41st of 45 excerpts from Lincoln by David Herbert Donald:
Naming Grant to head the Union armies [in March 1864] won Lincoln a brief respite from pressure to produce a military victory, since everybody recognized that it would take a while for the new commander to take control and to develop a strategy. But there was no armistice in the political warfare as Radical and Conservative Republicans maneuvered for position. During the weeks before the Republican National Convention, Lincoln tried to maintain a cautious neutrality between rival wings of his party and to build bridges to the War Democrats. His tactics easily secured his renomination, but as reports poured in of the ghastly losses in Grant's Virginia campaign, his reelection remained in doubt. At times even he despaired, and increasingly he came to feel that the outcome of the war, and of his administration, was in the hands of a Higher Power. . . .
With a general-in chief who shared his determination to destroy the Confederate armies, Lincoln directed his own efforts to seeing that the Union forces were adequately supplied and constantly reinforced. Manpower was a constant problem. Many of the Union soldiers had enlisted for three-year terms, which would expire in 1864. Though Congress offered special inducements in the way of bounties and furloughs to those who would reenlist, at least 100,000 decided not to. When the casualties from the Wilderness campaign were added to this number, it was obvious that more recruits were needed. Since volunteering had virtually ceased, Lincoln on May 17 felt forced to draft an order for the conscription of 300,000 additional men.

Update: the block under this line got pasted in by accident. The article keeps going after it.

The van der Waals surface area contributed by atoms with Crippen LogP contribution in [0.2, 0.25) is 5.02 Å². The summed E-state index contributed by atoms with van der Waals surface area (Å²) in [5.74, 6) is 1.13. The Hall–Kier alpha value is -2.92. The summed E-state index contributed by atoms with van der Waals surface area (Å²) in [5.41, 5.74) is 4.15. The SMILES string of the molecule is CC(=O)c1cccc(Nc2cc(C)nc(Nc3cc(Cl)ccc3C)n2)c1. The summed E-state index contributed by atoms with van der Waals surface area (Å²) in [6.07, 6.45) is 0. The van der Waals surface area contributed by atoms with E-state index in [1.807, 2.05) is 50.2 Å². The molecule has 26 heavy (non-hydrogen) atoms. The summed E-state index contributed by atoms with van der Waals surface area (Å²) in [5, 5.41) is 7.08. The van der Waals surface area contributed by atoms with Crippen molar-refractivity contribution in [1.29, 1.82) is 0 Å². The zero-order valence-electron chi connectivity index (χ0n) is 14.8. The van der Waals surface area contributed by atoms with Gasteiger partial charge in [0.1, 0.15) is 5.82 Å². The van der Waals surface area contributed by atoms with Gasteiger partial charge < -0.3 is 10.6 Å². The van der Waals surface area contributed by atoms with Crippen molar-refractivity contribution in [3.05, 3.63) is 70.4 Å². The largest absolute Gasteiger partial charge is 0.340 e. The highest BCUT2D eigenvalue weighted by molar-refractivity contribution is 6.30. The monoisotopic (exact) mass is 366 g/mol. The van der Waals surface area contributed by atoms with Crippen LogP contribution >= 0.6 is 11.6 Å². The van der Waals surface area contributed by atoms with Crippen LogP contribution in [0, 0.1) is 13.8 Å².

The order was never issued because of May 18 the New York World and the Journal of Commerce published a [bogus] proclamation, purportedly originating in the White House, in which Lincoln announced that "with a heavy heart, but an undiminished confidence in our cause," he was ordering an additional draft of 400,000 men. This depressing news caused a flurry of speculation on Wall Street, and the price of gold, as measured in greenbacks, rose 10 percent . . .
The Lincoln administration came down heavily on the two newspapers. In an order drafted by Stanton, Lincoln directed the army to "take possession by military force" of the premises of the two offending papers and ordered the arrest of their editors and proprietors. Shortly afterward authorities discovered that [gold speculators] were responsible and the men were imprisoned in Fort Lafayette.